Wednesday, June 12, 2013

A Report On Our Medical Clinic

Amanda Visser treating a patient. This little guy is the son of a
national Baptist pastor.

I'm sure you've heard the saying, "Many hands make light work." Well, it's not always true! Some jobs are so big that even with lots of people helping, it's still heavy. Such was the case two weeks ago when we partnered with Medical Missions Outreach to host a 4-day medical clinic. 

Medical Missions Outreach, led by Bradley Edmondson, is a ministry which recruits medical professionals from the U.S. and takes them on trips to foreign countries to provide medical care for people who need it. They partner with independent Baptist churches like ours, so that when the clinic is over and the doctors and nurses are gone, there is still someone to build upon the relationship that has been established and hopefully win the people to Christ. We thank God for opening this door of opportunity for us to partner with this ministry. God blessed with a great turnout, and we were able to treat and provide free medicine for over 800 patients in the four days of our clinic.

The Participants Of The Clinic

Many hands (and there were many!) definitely didn't make the work light; however, having many hands made the work possible. There were 5 distinct groups of people that were involved in this outreach in some way, shape, or form.

1. The Medical Missions Outreach team

Their team of 10 included an emergency room physician, an EMT, 6 registered nurses, and 2 serving in a support role. All in all, the team was very competent and compassionate, and we appreciate them taking time off work and putting out the necessary expense to come and serve the people of Cambodia. Thank you, Bradley Edmondson, Tom Garra, Steve Henson, Marcos and Carolyn Alvarez, Joanna Barch, Ira Daclan, Amanda Visser, Becky Pope, and Kate Pakenham. You touched many lives with your gracious spirits  and servant's hearts. God bless you!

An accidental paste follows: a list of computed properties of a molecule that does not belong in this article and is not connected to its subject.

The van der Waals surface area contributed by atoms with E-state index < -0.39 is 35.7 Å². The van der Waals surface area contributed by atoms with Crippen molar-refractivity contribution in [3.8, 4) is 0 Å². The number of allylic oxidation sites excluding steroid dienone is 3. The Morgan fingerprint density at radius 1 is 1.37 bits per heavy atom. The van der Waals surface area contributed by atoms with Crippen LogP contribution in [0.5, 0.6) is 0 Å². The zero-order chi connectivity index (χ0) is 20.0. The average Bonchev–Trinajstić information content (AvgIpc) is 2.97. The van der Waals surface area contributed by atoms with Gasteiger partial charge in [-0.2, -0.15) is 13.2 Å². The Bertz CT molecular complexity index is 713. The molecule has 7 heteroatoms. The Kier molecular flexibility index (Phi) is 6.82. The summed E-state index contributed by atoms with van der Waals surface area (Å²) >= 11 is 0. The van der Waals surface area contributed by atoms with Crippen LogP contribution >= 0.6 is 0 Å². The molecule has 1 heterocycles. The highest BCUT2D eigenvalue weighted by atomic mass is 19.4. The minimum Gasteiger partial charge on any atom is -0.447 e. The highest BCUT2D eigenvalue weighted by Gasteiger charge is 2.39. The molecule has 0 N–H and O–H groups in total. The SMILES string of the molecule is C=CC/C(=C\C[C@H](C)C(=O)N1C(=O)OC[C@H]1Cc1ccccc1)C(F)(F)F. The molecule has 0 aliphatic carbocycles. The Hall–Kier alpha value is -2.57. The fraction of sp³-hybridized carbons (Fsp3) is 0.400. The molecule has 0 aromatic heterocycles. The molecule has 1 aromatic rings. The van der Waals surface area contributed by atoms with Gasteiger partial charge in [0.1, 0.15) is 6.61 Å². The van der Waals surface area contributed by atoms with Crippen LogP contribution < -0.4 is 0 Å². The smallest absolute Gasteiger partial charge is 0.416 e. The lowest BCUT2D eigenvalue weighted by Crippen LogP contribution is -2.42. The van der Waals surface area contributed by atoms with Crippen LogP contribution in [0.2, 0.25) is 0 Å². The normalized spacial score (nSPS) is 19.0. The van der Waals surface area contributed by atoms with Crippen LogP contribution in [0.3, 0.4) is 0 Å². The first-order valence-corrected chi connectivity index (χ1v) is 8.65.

The Medical Mission Outreach team from the U.S.

2. The team of volunteers from Singapore

Missionaries Chantha and Susan Chhim brought a group of 11 (3 families) and were a huge help for 3 of the clinic days. The Singapore group provided logistical support in areas like the triage area, the lab, the pharmacy, and escorting patients to the proper places around the clinic. Thank you, Chantha, Susan, Caleb, Corbin, and Carter Chhim, Sun Ming Sheat and Sarah Tan, and David, Shannon, Alyssa, and Jacob Panjwani. You folks were awesome!

Missionary Chantha Chhim and family and the 2 other families they brought
with them from Singapore. (not pictured: Mrs. Shannon Panjwani)

3. The people of Good News Baptist Church of Phnom Penh

Our people were so excited about this clinic, and I was so proud of the way that they all banded together to help. The first way that they helped was by distributing appointment cards for the clinic. Due to the small size of our facility (as well as some other reasons) we knew we would have to get creative in order to accommodate a large crowd of people; therefore, we devised an appointment system that frankly, I wasn't 100% sure would work. Our folks really caught onto the basic system, and in the weeks before the clinic they personally handed out nearly 900 appointment cards to their friends, family, neighbors, and co-workers. Also, a good number of our people spent some time down at the church in the days preceding the clinic helping to prepare the facility. During the actual clinic, our church people helped by translating for the medical team, greeting guests, guarding motos, registering patients, passing out tracts, witnessing, running errands, setting up chairs and straightening them over and over and over, and coming in an night when the clinic was over to clean up for the next day. I'm blessed to pastor such busy and hard-working people!

One of our church ladies, Ming Rhadee, witnessing
to some women who are waiting to see the doctor.

4. Fellow-missionaries here in Cambodia

One thing about which the group from America kept commenting was how nice it was to see a group of missionaries working together so well. Three missionary friends cleared their calendars and came to help every single day: Adam Wood (who lives 3 hours from Phnom Penh), Kounaro Keo, and Rodney Ruppel (who also brought his children and a couple of his key people to help). Several other missionaries were unable to help the whole time due to conflicting schedules, but helped for a day or two: Walter Poole, Chad and Linda Phillips, and Tim and Alison Stephens. These missionaries were absolutely invaluable and were used in every conceivable way. I am both proud and humbled to call them friends.